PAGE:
MILAN, July 17, 2007 — According to a new IDC study, business managers spend a significant amount of time on IT support for their business operations and believe it to have an important role in company innovation.
Drawing on the results of IDC’s European Vertical Market Survey, carried out in January 2007 in the top 5 Western European countries (France, Germany, Italy, Spain, and the U.K.) among 413 companies with more than 20 employees, the study analyzes vertical market business managers’ views on IT strategies and the role of IT in their organization.
“While business managers are quite satisfied with their IT managers, they have clear priorities in mind on how IT could better support their business and strategic objectives. These priorities are extremely different from vertical to vertical and seldom include cost-cutting among the top issues. Business managers see their internal IT capabilities as needing the highest attention, underlining that IT vendors need to further improve their communication and marketing strategies,” said Angela Vacca, consulting manager, European Vertical Markets.
Focusing on the role of IT managers the study shows that:
- The majority of business managers (64%) spend a significant amount of time on IT to support business operations. Sectors where the IT component of the business is the highest are those where the collaboration between business and IT managers is the greatest. In the transport/communications/utilities sector more than half of business managers spend more than 25% of their time dealing with IT. In the manufacturing sector this increases to higher than 40%.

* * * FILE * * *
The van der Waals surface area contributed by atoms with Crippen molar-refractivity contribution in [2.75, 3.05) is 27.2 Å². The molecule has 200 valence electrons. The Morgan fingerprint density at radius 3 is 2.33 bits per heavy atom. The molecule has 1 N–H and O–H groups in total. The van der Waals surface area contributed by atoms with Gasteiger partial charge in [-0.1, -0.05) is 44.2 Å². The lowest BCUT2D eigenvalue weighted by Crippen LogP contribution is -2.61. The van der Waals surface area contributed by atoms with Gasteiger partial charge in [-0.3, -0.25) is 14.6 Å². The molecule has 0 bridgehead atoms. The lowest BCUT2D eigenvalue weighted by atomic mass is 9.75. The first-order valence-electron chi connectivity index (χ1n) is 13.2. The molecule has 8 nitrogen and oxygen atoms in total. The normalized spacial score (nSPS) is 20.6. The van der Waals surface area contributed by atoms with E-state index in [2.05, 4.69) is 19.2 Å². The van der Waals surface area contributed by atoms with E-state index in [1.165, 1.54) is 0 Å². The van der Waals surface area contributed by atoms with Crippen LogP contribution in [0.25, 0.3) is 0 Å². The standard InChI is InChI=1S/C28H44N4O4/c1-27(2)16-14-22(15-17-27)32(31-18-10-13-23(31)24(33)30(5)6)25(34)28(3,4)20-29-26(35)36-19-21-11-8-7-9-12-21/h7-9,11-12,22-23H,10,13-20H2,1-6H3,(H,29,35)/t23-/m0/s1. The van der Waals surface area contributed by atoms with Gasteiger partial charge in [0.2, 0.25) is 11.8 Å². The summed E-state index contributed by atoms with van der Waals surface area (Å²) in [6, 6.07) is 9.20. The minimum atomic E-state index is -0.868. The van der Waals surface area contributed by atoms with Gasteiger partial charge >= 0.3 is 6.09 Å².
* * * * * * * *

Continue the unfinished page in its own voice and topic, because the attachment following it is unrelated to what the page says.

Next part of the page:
- IT managers have helped almost 70% of business managers in the innovation of the company. Verticals are strongly homogeneous on this assessment. The only vertical with a percentage lower than 50% is healthcare.
- Around 20% of companies consider IT managers to be initiators of new business strategies. For the majority of respondents they have a role as participants of the projects (40%) and as implementers of them (20%). Government is the sector where IDC found the highest percentage. The development of new business strategies is still a top executive’s domain. However, all sectors consider the IT knowledge of business managers to be extremely important. The distinction between business and IT skills appears to be becoming increasingly blurred.
- Business managers are much more interested in the efficacy (to satisfy business requirements) of IT management than in its efficiency (increasing worker productivity). The most important criteria to assess the quality of IT management are its availability (business continuity) and user satisfaction (employees and customers).
* Almost 60% of business managers interviewed would like to see their companies investing more in in-house IT. This can be read both in the context of limited resources assigned to IT departments or as a signal of a limited intimacy of IT players with business managers.
Business managers are quite satisfied with their CIOs. The most important message that they want to impart to their IT people is a positive one. The negative message with the highest score is the issue of IT support needing improvement.
The study, What Business Managers Want (From IT): An IDC Western European Vertical Market Survey, 2007 (IDC #M02P, July 2007), is based on the results of IDC’s Western European Line of Business Survey, and provides more details on factors including the relevance of IT senior managers in the company’s ability to innovate and to develop new business strategies, the importance of business managers’ IT knowledge, and the attitude towards future use of IT. Results are given for total Western Europe by vertical market.
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